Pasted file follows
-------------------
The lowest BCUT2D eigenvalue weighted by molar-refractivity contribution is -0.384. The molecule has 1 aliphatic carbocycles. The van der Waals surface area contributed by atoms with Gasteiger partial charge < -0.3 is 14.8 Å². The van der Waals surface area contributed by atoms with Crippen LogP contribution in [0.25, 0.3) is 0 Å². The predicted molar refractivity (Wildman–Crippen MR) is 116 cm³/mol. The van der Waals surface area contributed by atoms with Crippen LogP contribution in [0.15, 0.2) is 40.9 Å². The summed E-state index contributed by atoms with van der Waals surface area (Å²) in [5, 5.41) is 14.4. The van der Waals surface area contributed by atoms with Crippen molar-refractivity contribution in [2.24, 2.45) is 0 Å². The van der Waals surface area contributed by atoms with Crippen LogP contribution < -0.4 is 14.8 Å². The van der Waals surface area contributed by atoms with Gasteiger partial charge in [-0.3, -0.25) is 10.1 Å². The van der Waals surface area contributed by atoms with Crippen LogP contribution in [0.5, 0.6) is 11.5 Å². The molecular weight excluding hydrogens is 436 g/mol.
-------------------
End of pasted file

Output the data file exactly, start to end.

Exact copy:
The lowest BCUT2D eigenvalue weighted by molar-refractivity contribution is -0.384. The molecule has 1 aliphatic carbocycles. The van der Waals surface area contributed by atoms with Gasteiger partial charge < -0.3 is 14.8 Å². The van der Waals surface area contributed by atoms with Crippen LogP contribution in [0.25, 0.3) is 0 Å². The predicted molar refractivity (Wildman–Crippen MR) is 116 cm³/mol. The van der Waals surface area contributed by atoms with Crippen LogP contribution in [0.15, 0.2) is 40.9 Å². The summed E-state index contributed by atoms with van der Waals surface area (Å²) in [5, 5.41) is 14.4. The van der Waals surface area contributed by atoms with Crippen molar-refractivity contribution in [2.24, 2.45) is 0 Å². The van der Waals surface area contributed by atoms with Crippen LogP contribution < -0.4 is 14.8 Å². The van der Waals surface area contributed by atoms with Gasteiger partial charge in [-0.3, -0.25) is 10.1 Å². The van der Waals surface area contributed by atoms with Crippen LogP contribution in [0.5, 0.6) is 11.5 Å². The molecular weight excluding hydrogens is 436 g/mol.